The emergence of new diseases such as AIDS, that aﬄict predominantly those marginalized by poverty (80 percent of HIV-positive persons live in the poorest countries in the world), has been attributed to the social and environmental niches created by the nature of the global political economy and its ideology (Lee and Zwi 1996). Failure to appreciate such associations will result not only in failure to control such diseases as HIV AIDS (as with tuberculosis in the past, Benatar 1995), but more importantly, will probably favor the emergence of new infectious diseases in the future. The changing spatial dimensions of human relations resulting from urbanization, migration, travel, ethnic conﬂict, and displacement of people and refugees, facilitates the spread of such diseases from which no one should feel immune.
5. Access To Health Care, And The Nature Of Health Care Systems
Today many countries consider access to at least a minimum package of health care as a basic human right that nation-states should be committed to providing for their citizens. Some form of socialized and equitable health care is provided in all Western European nations and in Canada.
Medical care, delivered as a marketable commodity—albeit with considerable state assistance for the poor and the aged—is the example that has been set by one of the wealthiest nations in the world. However, this results in many citizens having inadequate access to health care. In considering how to overcome this, while recognizing that private public alliances cannot be avoided and indeed may be beneﬁcial, Buchanan has provided cogent arguments for the nine elements he considers essential for a just health care system. He argues further that achieving a just health care system as a cooperative between the public and private sectors requires an organization, such as the state, to act as a coordinator and guarantor of equitable access to care and fair distribution of costs. Such a balance between private and public medicine with appropriate coordination could over-come the deﬁciencies of either system when one dominates (Buchanan 1995; see also Benatar 1996).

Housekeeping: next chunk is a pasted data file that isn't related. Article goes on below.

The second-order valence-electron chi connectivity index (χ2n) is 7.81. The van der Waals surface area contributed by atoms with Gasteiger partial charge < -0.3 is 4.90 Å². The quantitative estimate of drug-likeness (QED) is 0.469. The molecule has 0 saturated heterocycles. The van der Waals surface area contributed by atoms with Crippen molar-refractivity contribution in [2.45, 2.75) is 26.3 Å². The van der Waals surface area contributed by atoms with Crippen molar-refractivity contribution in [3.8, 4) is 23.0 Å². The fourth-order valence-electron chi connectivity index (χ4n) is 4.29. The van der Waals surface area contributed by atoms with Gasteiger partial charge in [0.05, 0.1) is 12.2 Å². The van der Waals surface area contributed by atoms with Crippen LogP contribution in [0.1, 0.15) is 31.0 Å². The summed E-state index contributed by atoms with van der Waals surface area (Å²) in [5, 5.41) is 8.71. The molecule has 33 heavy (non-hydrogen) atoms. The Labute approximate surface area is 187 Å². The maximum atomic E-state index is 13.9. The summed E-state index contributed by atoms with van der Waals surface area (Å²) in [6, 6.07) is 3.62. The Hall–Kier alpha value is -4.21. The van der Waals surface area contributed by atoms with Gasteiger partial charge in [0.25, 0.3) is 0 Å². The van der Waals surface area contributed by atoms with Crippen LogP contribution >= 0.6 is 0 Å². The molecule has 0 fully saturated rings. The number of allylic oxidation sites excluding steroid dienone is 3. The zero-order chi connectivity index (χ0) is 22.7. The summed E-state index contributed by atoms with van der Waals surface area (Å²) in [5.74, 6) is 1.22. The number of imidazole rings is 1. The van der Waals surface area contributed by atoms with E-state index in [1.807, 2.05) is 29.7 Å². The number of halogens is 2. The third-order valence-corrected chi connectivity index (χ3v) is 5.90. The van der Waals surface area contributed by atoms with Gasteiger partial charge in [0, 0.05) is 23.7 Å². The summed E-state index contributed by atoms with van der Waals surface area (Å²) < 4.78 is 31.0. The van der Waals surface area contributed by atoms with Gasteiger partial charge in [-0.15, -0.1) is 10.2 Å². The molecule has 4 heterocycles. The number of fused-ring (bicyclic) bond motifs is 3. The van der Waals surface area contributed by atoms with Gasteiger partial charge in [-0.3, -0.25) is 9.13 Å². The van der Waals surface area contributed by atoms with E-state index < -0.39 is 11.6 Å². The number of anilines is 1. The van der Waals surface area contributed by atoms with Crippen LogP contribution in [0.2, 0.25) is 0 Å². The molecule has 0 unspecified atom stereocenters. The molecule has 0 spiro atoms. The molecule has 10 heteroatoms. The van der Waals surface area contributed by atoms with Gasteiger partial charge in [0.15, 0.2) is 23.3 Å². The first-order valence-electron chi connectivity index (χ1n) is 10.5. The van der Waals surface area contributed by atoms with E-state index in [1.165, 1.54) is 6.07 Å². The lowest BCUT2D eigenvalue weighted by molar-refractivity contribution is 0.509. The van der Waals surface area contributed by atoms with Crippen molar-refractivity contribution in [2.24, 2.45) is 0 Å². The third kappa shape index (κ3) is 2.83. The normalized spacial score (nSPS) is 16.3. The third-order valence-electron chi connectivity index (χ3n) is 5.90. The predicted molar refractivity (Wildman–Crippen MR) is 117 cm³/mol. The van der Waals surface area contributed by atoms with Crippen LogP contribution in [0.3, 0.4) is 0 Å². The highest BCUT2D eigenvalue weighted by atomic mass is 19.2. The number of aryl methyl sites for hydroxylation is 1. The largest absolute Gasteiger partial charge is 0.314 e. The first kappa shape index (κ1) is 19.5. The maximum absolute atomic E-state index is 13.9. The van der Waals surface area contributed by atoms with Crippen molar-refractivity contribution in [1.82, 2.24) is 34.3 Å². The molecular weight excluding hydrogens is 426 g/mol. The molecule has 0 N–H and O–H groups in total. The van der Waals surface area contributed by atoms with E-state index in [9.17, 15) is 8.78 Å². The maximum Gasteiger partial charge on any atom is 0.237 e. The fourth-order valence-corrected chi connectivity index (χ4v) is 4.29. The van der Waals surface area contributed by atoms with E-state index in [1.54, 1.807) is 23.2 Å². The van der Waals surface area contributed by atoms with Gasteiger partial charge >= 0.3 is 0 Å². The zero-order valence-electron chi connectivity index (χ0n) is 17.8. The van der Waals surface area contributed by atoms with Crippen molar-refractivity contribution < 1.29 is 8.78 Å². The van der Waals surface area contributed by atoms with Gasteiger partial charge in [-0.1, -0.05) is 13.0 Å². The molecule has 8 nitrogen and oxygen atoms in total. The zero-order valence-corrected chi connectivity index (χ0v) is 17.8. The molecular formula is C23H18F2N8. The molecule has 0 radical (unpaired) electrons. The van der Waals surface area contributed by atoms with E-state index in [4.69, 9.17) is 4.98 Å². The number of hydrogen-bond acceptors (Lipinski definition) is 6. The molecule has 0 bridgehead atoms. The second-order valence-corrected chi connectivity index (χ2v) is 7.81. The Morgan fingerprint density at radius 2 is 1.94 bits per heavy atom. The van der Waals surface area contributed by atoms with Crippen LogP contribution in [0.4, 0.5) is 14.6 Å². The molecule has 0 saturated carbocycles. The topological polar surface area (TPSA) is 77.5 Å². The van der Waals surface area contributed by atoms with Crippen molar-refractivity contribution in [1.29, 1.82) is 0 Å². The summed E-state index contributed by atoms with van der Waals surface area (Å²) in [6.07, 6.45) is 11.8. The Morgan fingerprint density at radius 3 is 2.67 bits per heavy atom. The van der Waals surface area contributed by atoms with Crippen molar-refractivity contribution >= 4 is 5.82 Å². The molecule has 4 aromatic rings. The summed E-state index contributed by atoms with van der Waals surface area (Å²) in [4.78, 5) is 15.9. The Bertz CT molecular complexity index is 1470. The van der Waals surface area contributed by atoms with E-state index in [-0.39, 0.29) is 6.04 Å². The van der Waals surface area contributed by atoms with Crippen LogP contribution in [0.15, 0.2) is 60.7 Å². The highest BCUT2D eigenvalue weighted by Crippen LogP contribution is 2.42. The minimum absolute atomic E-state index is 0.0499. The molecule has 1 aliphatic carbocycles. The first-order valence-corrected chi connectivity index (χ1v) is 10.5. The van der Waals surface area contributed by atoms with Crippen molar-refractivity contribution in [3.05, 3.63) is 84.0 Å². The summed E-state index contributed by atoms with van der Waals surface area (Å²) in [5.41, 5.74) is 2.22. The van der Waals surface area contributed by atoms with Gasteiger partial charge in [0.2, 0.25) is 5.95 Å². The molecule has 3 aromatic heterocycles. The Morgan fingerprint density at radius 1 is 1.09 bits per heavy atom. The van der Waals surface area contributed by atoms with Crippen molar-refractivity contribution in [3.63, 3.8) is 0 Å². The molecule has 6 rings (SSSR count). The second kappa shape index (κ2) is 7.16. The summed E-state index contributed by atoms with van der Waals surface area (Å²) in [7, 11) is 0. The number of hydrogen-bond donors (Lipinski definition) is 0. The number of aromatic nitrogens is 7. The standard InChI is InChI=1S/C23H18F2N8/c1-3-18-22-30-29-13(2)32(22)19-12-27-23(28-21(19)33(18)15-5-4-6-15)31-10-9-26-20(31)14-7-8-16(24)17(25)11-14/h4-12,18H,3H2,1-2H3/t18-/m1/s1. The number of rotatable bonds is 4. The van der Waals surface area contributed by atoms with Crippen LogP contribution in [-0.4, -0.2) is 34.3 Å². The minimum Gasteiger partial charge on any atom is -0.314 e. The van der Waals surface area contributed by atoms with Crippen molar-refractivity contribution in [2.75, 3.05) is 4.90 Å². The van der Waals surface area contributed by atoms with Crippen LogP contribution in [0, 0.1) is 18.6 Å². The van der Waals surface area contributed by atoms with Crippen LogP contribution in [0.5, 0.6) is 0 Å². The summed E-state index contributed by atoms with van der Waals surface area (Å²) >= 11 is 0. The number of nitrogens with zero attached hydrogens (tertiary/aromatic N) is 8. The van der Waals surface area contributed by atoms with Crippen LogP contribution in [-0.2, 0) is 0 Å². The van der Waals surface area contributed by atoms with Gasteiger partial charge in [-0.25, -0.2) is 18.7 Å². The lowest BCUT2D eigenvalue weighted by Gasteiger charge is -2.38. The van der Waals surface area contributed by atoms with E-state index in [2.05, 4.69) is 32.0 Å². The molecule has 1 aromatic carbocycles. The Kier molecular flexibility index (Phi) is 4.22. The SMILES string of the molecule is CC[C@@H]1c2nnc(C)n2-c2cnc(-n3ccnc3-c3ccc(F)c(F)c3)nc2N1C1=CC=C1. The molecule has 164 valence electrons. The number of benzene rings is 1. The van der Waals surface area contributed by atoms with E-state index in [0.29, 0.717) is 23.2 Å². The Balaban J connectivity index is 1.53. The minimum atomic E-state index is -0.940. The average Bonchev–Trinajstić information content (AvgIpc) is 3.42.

The eﬀects of intensive privatization, aided and abetted by the structural adjustment programs promoted by the International Monetary Fund (IMF) and the World Bank, have been much more marked in poor countries, with severe adverse eﬀects on health. Acknowledging the need for, and the right to, universal access to a basic health care package and achieving this goal pose challenges for the future. The WHO’s renewal strategy for health-for-all places emphasis on equity, solidarity, and appropriate technical, political, and economic strategies that could promote health and sustainable health care systems as central to development. Here too an appropriate balance needs to be struck between public and privately funded medicine. How this balance can be struck and how health can be coordinated within an eﬀective strategic alliance between many parties remain hotly debated subjects.
6. Traditional Healers
Despite the pervasiveness of Western inﬂuences, traditional healers have survived and play an increasing role in some countries. For example, while there are about 25,000 Western trained medical practitioners in South Africa, and Western medicine has a powerful foothold in this middle-income country, over 200,000 traditional healers carry out a thriving trade. Increasing contact and collaboration between Western medicine and traditional healers is being encouraged and the potential impact of their contributions to health, in particular through development of a primary health care approach, in many countries in Africa in the future should not be underestimated (Van Rensburg and Benatar 2000).
7. Prospects For The Future
As we stand at the threshold of a new era in which exponential increments in genetic information will be applied to medical practice, we need to contemplate whether such new power will be used for the beneﬁt of all humankind or whether it will be reserved for the privileged. Acquiring a deeper understanding of the forces promoting health and diseases in developing countries needs to be coupled to a commitment to address these if health and human ﬂourishing are to be achieved on a wider scale (Benatar 1999).